Published: 05/02/2004, Volume II4, No. 5891 Page 12 13
Pathfinder trusts are finding a route to integrating and building new services around children. MaryLouise Harding examines their work
If a child is attending school it is likely that they are learning. At the very least that child is receiving a daily meal (although the nutritional value of the meal are another story), interacting with peers, has a basic standard of health, and is in contact with professionals who monitor pupil welfare indicators.
So if the basic health, well-being and attainment of a population of children can be measured by school attendance figures, it is surely in the interest of all agencies with responsibility to improve child health, well-being and attainment to take joint responsibility for tackling truancy.
Well, it is according to Sheffield pathfinder children's and young people's trust, one of 35 currently attempting to find a clear route through the children's services jungle, which has made school attendance figures a performance indicator for all partners, including the four primary care trusts within its geographical local authority boundaries.
This is one small but radical ingredient of Sheffield's response to Lord Laming's report into the Victoria Climbié tragedy and the subsequent green paper Every Child Matters.
The Pathfinders are not piloting a centrally prescribed model.
Rather they are looking at ways of building services centred on children, young people and their families that recognise that the health, safety, enjoyment and achievement, contribution and economic well-being of every child matters.A report from the joint Department for Education and Skills and Department of Health children's trust team on moving towards a common assessment framework for children is expected in March, with a view to it being introduced by pathfinders by September.
There are a number of models being explored across the pathfinders, based in part on building on existing arrangements and strengths.
They range from focusing on joining up services for children and young people with disabilities or special needs as a starting point (Bolton, Darlington Ealing are examples), to building on child and mental health service partnerships (Hampshire, for instance) to focusing on developing a whole range of services through extended schools or children's centres (such as Cambridgeshire and Redbridge).
Decisions on where to jump off into development of integrated services have been influenced by the spread of organisations and their nature in an area. For example, Hampshire has seven PCTs with which to negotiate partnership working, so is looking into how its CAMHS services can be extended across the county council area.
Large areas with multiple PCTs have particular challenges to face, not only in the very nature of bringing together a greater set of people and achieve agreements, but also in approaching pooled budget arrangements under section 31 of the 1998 Health Act.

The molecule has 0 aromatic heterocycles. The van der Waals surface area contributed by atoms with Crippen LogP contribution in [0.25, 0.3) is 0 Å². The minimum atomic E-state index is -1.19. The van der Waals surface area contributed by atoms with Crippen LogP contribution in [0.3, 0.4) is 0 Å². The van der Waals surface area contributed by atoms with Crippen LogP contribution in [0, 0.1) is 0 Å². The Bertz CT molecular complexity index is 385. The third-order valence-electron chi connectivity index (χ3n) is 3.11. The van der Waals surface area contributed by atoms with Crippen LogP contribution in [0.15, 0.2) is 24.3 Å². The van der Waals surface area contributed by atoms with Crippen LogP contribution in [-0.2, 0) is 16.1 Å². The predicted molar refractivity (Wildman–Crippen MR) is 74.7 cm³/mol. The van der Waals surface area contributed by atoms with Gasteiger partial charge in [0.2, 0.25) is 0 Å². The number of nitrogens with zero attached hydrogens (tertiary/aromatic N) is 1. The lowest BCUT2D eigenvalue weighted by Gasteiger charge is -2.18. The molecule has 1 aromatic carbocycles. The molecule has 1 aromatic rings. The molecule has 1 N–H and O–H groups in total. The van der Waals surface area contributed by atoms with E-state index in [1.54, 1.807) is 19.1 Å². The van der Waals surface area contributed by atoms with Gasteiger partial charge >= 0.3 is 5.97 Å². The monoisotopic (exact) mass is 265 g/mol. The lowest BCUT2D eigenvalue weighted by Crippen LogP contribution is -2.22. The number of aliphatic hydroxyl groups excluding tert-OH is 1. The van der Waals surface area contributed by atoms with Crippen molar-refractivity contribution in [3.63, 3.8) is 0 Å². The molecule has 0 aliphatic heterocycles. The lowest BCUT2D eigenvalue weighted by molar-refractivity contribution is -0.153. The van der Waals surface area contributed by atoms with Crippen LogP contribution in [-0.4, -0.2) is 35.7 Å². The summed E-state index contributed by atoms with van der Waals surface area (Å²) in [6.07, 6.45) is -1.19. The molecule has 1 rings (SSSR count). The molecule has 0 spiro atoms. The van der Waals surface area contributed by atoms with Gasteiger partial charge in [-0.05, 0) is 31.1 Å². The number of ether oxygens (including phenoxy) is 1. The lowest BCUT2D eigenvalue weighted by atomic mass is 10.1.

'How do you design financial accountability lines for PCTs if they are measured on gains for a community but their money has gone into a pot serving a much wider population?' asks Hampshire children's services partnership and performance manager Natalie Trentham.
Pathfinders are also testing out different structures: some are joint commissioning; some with and some without pooled budgets; some are prioritising single-assessment tracking and referral work; and some are focusing on the needs of an integrated workforce.
Joint competency training for the children's workforce - from school nurses to social workers - has been identified as one of the top three challenges by pathfinders, as well as appropriate leadership training for managers driving trust models forward.
The Trafford pathfinder stands out among the 35 as it is focused on delivery first. It set up a notfor-profit company that is initially concentrating on providing the area's Connexions services, but is working on expanding to become a single contractor for all children's health and welfare services, commissioned by a soon-to-belaunched joint children's commissioning board.
The company - which has just appointed Trafford metropolitan borough council's children's director as its chief executive and has representatives from health, education and young people and carers on its board - is in negotiations with NHS staff and managers to secure arrangements for staff to work for the company, while retaining their contractual arrangements with the relevant PCT or hospital trust, at least for the first year.
Project Director Heather Fisher says school nurses are a prime example: 'School nurses employed by Trafford Healthcare trust are keen to work with company so We are looking at where the responsibilities of the company and the current employer will lie: things like trying to determine how they will work within the team, where they will be located, how working time is organised.'
Ms Fisher adds that through all this wrangling over process and structure, the national evaluation and subsequent guidance on trusts will focus on the essential point that everything that is being done is intended to improve services for children.
'We have heard quite a lot about what makes partnership work, but what we really need is what works to keep a child-centred focus and improves quality at the sharp end.'